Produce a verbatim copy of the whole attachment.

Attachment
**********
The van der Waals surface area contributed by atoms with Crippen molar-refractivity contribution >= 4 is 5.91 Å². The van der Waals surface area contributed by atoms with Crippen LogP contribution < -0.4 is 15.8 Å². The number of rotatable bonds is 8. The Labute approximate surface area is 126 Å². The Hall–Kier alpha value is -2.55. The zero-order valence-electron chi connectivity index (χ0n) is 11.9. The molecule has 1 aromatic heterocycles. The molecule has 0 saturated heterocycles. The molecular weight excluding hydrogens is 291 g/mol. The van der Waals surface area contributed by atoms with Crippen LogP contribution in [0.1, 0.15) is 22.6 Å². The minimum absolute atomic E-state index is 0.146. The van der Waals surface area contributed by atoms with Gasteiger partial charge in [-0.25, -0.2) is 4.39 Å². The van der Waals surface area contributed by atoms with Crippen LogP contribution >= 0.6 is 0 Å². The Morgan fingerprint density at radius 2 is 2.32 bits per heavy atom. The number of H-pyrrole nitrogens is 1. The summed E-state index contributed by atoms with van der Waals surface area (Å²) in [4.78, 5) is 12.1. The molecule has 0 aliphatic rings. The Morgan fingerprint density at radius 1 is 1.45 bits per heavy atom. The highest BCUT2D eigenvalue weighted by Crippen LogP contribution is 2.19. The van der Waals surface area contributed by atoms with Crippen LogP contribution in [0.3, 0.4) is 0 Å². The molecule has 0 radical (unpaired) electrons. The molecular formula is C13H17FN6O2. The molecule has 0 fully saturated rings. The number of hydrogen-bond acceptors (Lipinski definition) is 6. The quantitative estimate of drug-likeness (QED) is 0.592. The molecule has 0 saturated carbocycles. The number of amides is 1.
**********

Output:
The van der Waals surface area contributed by atoms with Crippen molar-refractivity contribution >= 4 is 5.91 Å². The van der Waals surface area contributed by atoms with Crippen LogP contribution < -0.4 is 15.8 Å². The number of rotatable bonds is 8. The Labute approximate surface area is 126 Å². The Hall–Kier alpha value is -2.55. The zero-order valence-electron chi connectivity index (χ0n) is 11.9. The molecule has 1 aromatic heterocycles. The molecule has 0 saturated heterocycles. The molecular weight excluding hydrogens is 291 g/mol. The van der Waals surface area contributed by atoms with Crippen LogP contribution in [0.1, 0.15) is 22.6 Å². The minimum absolute atomic E-state index is 0.146. The van der Waals surface area contributed by atoms with Gasteiger partial charge in [-0.25, -0.2) is 4.39 Å². The van der Waals surface area contributed by atoms with Crippen LogP contribution >= 0.6 is 0 Å². The Morgan fingerprint density at radius 2 is 2.32 bits per heavy atom. The number of H-pyrrole nitrogens is 1. The summed E-state index contributed by atoms with van der Waals surface area (Å²) in [4.78, 5) is 12.1. The molecule has 0 aliphatic rings. The Morgan fingerprint density at radius 1 is 1.45 bits per heavy atom. The highest BCUT2D eigenvalue weighted by Crippen LogP contribution is 2.19. The van der Waals surface area contributed by atoms with Crippen LogP contribution in [0.3, 0.4) is 0 Å². The molecule has 0 radical (unpaired) electrons. The molecular formula is C13H17FN6O2. The molecule has 0 fully saturated rings. The number of hydrogen-bond acceptors (Lipinski definition) is 6. The quantitative estimate of drug-likeness (QED) is 0.592. The molecule has 0 saturated carbocycles. The number of amides is 1.